Plume-in-grid modeling for particular matter

Author: P. Karamchandani, K. Vijayaraghavan, S.‐Y. Chen and E. S. Edgerton
Date: 
December 21, 2006
Type: 
Journal Article
Venue: 
Atmospheric Environment
Citation: 

Karamchandani, Prakash, K. Vijayaraghavan, S.-Y. Chen, C. Seigneur, and E. S. Edgerton, 2006: Plume-in-gird modeling for particular matter. Atmospheric Environment, 40, 38, 7280-7297.
doi:10.1016/j.atmosenv.2006.06.033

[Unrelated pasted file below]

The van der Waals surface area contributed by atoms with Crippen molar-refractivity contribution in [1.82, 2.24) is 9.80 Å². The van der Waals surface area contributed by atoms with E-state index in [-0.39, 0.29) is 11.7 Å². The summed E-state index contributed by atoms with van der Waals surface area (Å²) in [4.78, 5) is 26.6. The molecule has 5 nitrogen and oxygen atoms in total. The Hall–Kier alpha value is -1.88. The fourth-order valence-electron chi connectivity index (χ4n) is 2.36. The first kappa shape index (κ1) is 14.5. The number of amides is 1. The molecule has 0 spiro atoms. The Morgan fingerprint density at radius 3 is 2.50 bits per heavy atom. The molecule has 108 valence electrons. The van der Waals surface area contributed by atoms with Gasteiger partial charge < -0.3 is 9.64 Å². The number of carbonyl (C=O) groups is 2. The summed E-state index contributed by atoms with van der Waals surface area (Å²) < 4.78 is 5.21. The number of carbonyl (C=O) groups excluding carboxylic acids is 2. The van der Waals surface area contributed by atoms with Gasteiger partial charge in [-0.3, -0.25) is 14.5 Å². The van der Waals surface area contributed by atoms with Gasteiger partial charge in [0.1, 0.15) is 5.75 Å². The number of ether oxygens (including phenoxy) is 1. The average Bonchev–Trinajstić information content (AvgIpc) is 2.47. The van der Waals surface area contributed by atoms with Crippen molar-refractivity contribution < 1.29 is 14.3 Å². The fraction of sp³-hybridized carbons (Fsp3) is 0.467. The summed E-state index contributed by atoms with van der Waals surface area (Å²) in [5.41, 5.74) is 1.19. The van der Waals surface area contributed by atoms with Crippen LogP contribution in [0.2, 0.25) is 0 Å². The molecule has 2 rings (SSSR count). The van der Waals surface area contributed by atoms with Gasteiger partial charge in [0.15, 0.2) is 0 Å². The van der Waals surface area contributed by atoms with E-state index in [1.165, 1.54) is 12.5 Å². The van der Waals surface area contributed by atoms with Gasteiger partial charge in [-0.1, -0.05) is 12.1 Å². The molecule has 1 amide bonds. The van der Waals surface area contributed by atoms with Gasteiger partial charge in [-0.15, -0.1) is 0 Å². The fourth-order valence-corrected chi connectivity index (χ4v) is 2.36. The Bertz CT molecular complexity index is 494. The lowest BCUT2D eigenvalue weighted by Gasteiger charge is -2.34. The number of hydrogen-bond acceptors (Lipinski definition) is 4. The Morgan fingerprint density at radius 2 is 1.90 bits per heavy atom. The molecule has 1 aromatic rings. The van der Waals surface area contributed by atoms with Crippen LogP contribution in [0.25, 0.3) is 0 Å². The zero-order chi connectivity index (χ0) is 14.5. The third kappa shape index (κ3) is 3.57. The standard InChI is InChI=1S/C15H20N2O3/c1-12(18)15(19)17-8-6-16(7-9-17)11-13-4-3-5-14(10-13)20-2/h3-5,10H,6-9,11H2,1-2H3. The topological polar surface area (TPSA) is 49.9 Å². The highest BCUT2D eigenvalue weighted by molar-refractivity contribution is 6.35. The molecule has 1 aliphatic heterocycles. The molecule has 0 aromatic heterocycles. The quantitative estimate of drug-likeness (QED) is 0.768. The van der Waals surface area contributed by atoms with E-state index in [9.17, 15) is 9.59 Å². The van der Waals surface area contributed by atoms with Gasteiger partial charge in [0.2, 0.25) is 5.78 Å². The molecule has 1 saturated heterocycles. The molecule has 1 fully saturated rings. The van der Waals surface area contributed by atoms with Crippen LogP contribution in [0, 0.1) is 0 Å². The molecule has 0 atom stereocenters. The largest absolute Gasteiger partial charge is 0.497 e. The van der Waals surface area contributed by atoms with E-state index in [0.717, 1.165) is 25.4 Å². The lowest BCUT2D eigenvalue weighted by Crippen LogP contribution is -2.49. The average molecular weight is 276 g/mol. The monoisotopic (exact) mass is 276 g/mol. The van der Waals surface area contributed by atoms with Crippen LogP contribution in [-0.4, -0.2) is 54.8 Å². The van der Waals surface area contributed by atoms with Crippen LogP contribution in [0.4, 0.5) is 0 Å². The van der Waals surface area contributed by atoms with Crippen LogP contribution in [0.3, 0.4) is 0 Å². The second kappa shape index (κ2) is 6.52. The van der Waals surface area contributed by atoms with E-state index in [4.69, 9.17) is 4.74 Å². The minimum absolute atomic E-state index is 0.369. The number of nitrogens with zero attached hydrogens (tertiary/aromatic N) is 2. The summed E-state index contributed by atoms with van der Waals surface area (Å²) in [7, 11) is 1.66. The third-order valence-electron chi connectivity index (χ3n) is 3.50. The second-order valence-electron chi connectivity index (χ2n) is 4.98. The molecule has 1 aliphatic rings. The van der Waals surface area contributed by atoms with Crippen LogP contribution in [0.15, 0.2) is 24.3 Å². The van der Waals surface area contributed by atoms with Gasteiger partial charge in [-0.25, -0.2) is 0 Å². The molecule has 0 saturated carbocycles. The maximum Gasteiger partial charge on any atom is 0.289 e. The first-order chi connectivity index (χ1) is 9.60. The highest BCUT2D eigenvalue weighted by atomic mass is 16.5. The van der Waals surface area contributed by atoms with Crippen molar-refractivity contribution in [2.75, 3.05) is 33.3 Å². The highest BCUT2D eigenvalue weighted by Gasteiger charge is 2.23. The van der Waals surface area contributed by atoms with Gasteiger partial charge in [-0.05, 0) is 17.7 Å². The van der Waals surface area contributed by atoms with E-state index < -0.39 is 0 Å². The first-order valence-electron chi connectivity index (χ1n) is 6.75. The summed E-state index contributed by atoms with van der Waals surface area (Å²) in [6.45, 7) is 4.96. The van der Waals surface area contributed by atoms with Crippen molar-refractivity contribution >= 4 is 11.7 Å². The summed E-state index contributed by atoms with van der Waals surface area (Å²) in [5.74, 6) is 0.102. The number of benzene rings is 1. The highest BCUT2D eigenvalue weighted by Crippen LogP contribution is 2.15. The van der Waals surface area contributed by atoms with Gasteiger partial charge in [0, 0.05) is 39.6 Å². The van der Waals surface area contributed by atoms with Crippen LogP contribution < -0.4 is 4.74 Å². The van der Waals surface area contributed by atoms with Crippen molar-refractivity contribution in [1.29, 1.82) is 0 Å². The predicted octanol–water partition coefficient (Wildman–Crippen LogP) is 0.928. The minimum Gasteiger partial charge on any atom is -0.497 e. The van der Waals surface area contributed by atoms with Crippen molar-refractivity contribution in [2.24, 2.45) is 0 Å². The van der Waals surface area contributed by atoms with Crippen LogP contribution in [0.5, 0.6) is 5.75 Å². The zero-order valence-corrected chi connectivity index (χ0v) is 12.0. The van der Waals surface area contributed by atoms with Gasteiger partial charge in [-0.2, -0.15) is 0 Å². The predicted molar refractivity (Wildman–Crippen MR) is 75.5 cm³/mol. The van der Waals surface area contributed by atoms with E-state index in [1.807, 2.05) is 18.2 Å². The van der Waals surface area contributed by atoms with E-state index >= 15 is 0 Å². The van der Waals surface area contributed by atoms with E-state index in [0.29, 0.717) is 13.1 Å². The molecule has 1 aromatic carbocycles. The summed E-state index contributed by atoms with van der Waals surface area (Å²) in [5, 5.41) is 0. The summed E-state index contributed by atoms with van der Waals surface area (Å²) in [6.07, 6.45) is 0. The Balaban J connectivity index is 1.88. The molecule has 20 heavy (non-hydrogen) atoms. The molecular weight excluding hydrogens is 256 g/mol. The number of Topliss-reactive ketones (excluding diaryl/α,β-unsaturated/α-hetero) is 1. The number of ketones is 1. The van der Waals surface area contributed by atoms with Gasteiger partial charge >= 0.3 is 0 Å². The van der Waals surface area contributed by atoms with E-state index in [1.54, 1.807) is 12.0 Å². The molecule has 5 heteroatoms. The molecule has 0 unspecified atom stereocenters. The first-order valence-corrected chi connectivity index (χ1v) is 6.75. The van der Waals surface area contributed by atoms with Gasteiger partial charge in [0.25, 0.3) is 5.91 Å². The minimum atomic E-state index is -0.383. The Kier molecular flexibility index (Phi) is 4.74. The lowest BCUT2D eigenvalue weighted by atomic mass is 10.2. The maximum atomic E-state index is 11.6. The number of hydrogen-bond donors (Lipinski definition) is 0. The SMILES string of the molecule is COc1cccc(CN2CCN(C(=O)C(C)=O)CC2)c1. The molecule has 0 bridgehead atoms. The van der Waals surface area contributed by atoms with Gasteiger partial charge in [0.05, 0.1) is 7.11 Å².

Three-dimensional grid models are now being commonly used to simulate particulate matter (PM) concentrations, especially fine PM (PM2.5), which includes a significant fraction of secondary species formed in the atmosphere. These models usually do not address the subgrid-scale effects associated with emissions from large elevated point sources. This can lead to errors in the calculation of PM2.5 concentrations downwind of these sources because of unrealistic representations of the dispersion and transformation processes that govern PM2.5 formation. Here, we describe the development, application and evaluation of a plume-in-grid (PiG) model for PM. The model, based on an existing PiG model for ozone, is extended to include in the plume component state-of-the-science treatments of aerosol chemistry and dynamics as well as aqueous chemistry that are consistent with the treatments used in the host grid model. Application of this model to several SO2 and NOx emitting power plants in the southeastern United States shows that the PiG treatment leads to significant differences in sulfate and total inorganic nitrate concentrations. Comparisons of model results, with and without PiG treatment, against measurements characterizing specific plume events, show that the PiG treatment captures the plume events more often and generally better than the standard grid-based approach.